White House confronts messaging problem
Why it matters: The election results from Tuesday show voters still see a lot of negativity: relentless inflation, Democratic infighting, an uncertain price tag for the party's big-spending social plans and political disconnect from parents still reeling with school issues.
What they're saying: As chief of staff, Klain is the biggest White House messaging gun next to President Biden, Vice President Kamala Harris and press secretary Jen Psaki.
He said he felt voters' pain.
- “It’s been a rough and tough year," Klain told NBC's Chuck Todd. "Americans are tired of how long it’s taken to get the economy moving, to get COVID under control. I feel the frustration personally myself. I think everyone does. And I think that frustration wears on people.”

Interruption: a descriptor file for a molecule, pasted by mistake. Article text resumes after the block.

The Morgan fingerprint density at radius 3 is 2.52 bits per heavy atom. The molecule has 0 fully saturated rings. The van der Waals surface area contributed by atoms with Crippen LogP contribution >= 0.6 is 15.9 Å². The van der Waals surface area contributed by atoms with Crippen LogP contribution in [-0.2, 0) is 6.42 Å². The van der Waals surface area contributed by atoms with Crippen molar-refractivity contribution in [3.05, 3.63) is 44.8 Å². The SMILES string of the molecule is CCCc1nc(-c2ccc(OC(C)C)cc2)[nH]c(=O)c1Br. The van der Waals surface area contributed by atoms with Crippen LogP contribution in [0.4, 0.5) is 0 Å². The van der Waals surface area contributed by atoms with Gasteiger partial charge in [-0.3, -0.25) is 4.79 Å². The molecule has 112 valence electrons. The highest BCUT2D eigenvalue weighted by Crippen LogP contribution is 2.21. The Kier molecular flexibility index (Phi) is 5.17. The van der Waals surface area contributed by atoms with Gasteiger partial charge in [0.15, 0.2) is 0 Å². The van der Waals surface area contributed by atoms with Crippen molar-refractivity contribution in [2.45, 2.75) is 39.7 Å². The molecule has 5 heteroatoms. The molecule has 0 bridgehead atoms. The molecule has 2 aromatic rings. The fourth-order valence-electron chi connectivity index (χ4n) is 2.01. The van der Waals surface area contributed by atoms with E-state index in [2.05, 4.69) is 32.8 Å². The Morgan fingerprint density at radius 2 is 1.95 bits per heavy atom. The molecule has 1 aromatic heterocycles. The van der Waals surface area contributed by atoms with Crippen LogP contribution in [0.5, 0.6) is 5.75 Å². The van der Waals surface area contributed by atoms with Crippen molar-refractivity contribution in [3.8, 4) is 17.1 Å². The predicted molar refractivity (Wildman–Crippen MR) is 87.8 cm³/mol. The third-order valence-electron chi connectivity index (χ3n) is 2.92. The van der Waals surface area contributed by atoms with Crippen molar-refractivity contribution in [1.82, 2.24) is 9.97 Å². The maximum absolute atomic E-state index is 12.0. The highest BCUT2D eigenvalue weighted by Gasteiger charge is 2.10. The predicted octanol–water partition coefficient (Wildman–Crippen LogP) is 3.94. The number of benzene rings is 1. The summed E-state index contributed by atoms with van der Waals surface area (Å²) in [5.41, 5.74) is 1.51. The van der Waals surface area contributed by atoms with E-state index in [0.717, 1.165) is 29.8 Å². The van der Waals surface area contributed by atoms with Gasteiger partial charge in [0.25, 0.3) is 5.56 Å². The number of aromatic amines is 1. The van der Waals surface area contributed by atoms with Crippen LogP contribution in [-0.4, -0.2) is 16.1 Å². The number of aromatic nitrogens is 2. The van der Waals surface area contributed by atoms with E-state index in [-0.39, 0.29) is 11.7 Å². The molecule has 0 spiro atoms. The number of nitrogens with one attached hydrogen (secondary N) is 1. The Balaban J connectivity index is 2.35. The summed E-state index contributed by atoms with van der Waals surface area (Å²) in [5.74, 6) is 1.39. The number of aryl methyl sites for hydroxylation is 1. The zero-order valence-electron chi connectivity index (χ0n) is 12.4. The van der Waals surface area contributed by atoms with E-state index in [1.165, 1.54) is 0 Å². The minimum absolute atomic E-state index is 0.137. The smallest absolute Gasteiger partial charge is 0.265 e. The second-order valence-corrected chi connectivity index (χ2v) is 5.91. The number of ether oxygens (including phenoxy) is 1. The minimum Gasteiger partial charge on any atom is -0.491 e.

- “The voters sent a message on Tuesday. They wanted to see more action in Washington. They wanted to see things move more quickly."
- Klain added: "Three days later, Congress responded, passing the president's infrastructure bill.”
Democratic Sen. Mark Warner, a former governor of Virginia, conceded the party's self-inflicted wound during an appearance on CNN's "State of the Union."
- "If we were having this show a week ago or two weeks ago ... if we could have had this bipartisan infrastructure bill ... if we could have been talking about that win and showing the kind of job creation that actually has been taking place, things might have been different," the senator said.